Review – Ghosts’n DJs

A lot of music fans like to wrongly generalize electronic music as “commercial noise that is not music at all”, and DJs as “people who simply play a set directly from their laptops”. What you might not know is that, even inside the electronic music circle, there are lots of DJs and producers who despise these more commercial, ghost-written and soulless chart-toppers. Some people decide to fight the good fight by releasing thought-provoking and acclaimed electronic albums. Other people, like Dr. Kucho, have decided to voice their disdain towards sellouts with a videogame. This is how Ghosts’n DJs was born.


A very subtle jab at Steve Aoki’s music…

For those who don’t know, like me before playing this game, Dr. Kucho is an actual DJ and music producer who has released countless songs that chart all throughout Europe, one who has performed at Tomorrowland and Ibiza countless times. His music ain’t bad at all either. He’s someone with enough credibility for me not to completely cringe at the infantile plot of his new game, a game he himself developed.

Ghosts’n DJs doesn’t shy away from the fact it’s basically a new coat of paiting over the classic Ghosts ‘n Goblins gameplay loop and controls. The way your character moves, attacks, collects powerups, and most unfortunately, jumps, is identical to Capcom’s classic arcade title. Sadly, the game mistakes Ghosts ‘n Goblins‘ hardware limitations and design hindrances as if they are nostalgic features. We really didn’t need to get another game with those terrible jumping mechanics, those that don’t allow you to change your direction while on air.

Ghosts’n DJs

These jumping animations are identical to the ones featured in Ghosts ‘n Goblins.

Thankfully, Ghosts’n DJs is nowhere as broken or unfair as its source of inspiration. For starters, it has a difficulty selection. It does limit the amount of levels you’ll play on, however. You also have a health bar, being able to take up to three hits before dying. Finally, and this is a big one, the collision detection isn’t as terrible as the one present in the original Ghosts ‘n Goblins. That makes Ghosts’n DJs a fun little arcadey title to play in short bursts, as you won’t need more than half an hour to complete an entire playthrough, depending on your difficulty setting.

What makes Ghosts’n DJs so interesting, however, isn’t its gameplay. In fact, that’s the least interesting aspect about the game. Its setting, visuals and soundtrack are what make it stand out from the rest of the other Ghosts ‘n Goblins clones out there. This is a game in which you control Kucho himself, and you can effectively kill hordes of enemies based on David Guetta, Steve Aoki, Pitbull and Paris Hilton (adorably named “Paris Sheraton” in here). You start off with mixtapes as your projectiles, and you can evolve them into USB sticks, CDs and vinyl records, until you acquire the final powerup that transforms you into Deadmau5 and lets you shoot rainbow-colored cats on your enemies. I swear, that’s actually a thing.

Ghosts’n DJs

If that’s not Daniel Pesina, that’s someone who looks identical to him.

This is a game about DJs fighting DJs, developed by a DJ with the help from another DJ. It’s no surprise that the soundtrack is excellent. Weirdly enough, Kucho himself didn’t compose an electronic soundtrack, as he focused on making a really good classical-inspired collection of tunes instead. That doesn’t mean there isn’t a ton of electronic music in here, as Deadmau5 composed original songs for this game, as you would expect from one of the best electronic producers out there, it’s great! Definitely choose to play the game with Deadmau5’s tunes being played on the back, they’re perfect when there are tons of flying Steve Aoki demons chasing after you and trying to kill you with homing pies. Again, I swear, that’s actually a thing.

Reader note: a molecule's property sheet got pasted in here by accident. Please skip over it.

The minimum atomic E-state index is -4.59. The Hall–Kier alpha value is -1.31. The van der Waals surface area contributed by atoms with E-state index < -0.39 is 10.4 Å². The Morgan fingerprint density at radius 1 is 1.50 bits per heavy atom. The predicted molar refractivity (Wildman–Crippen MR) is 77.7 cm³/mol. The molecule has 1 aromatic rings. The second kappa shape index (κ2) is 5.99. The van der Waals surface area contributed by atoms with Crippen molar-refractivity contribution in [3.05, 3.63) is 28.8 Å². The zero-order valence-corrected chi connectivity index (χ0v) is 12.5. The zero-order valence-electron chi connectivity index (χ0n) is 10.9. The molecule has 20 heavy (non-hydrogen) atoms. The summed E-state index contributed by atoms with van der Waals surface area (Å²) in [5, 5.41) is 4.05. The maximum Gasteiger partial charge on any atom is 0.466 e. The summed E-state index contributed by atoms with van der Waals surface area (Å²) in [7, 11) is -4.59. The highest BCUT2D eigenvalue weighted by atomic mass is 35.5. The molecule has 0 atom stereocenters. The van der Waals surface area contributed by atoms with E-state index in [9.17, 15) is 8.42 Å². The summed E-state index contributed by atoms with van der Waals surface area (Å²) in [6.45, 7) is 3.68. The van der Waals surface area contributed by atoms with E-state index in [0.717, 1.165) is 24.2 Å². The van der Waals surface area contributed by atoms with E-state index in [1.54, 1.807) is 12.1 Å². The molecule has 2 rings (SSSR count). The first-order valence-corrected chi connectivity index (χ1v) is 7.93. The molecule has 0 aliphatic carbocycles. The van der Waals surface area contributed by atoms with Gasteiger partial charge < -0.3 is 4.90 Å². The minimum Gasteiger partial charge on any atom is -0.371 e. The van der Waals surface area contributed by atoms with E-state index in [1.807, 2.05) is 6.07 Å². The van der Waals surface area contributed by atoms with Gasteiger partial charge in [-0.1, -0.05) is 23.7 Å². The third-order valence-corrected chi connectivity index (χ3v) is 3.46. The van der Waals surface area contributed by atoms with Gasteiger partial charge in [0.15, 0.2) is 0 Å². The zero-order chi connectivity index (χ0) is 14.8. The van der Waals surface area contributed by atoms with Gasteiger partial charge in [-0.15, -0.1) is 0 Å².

Ghosts’n DJs

Yep, he’s wearing a Deadmau5 helmet. Yep, he’s also fighting a demon version of David Guetta.

Ghosts’n DJs doesn’t feature good controls, and its message against plastic DJs can be infantile at times, but it can be very entertaining in short bursts, especially since it’s nowhere near as broken or infuriating as Ghosts ‘n Goblins, its main source of inspiration. It would have been a perfect fit for the Switch, but it’s still an easy recommendation if you’re into electronic music. And if you haven’t played AVICII Invector yet, of course.


Graphics: 8.0

The game features 16-bit visuals, with fantastic animations and great parallax scrolling effects. It also runs smoothly enough.

Gameplay: 6.0

Ghosts’n DJs features the same exact gameplay, controls and physics from the classic Ghosts ‘n Goblins games, including its terrible jump mechanics. Everything that was present in those games due to hardware limitations is used here as some kind of nostalgic mechanism.

Sound: 9.0

Given the fact this game was made by a DJ, featuring the help from another famous DJ, it’s no surprise that the soundtrack is excellent. Deadmau5 kicks it out of the park.

Fun Factor: 6.0

Its controls are often infuriating, and its message against plastic DJs can be infantile at times, but Ghosts’n DJs can be very entertaining in short bursts. Not being nowhere near as unfair as the classic Ghosts ‘n Goblins games, despite its bad controls, certainly helps.

Final Verdict: 7.0

Ghosts’n DJs is available now on PC.

Reviewed on PC.

A copy of Ghosts’n DJs was provided by the publisher.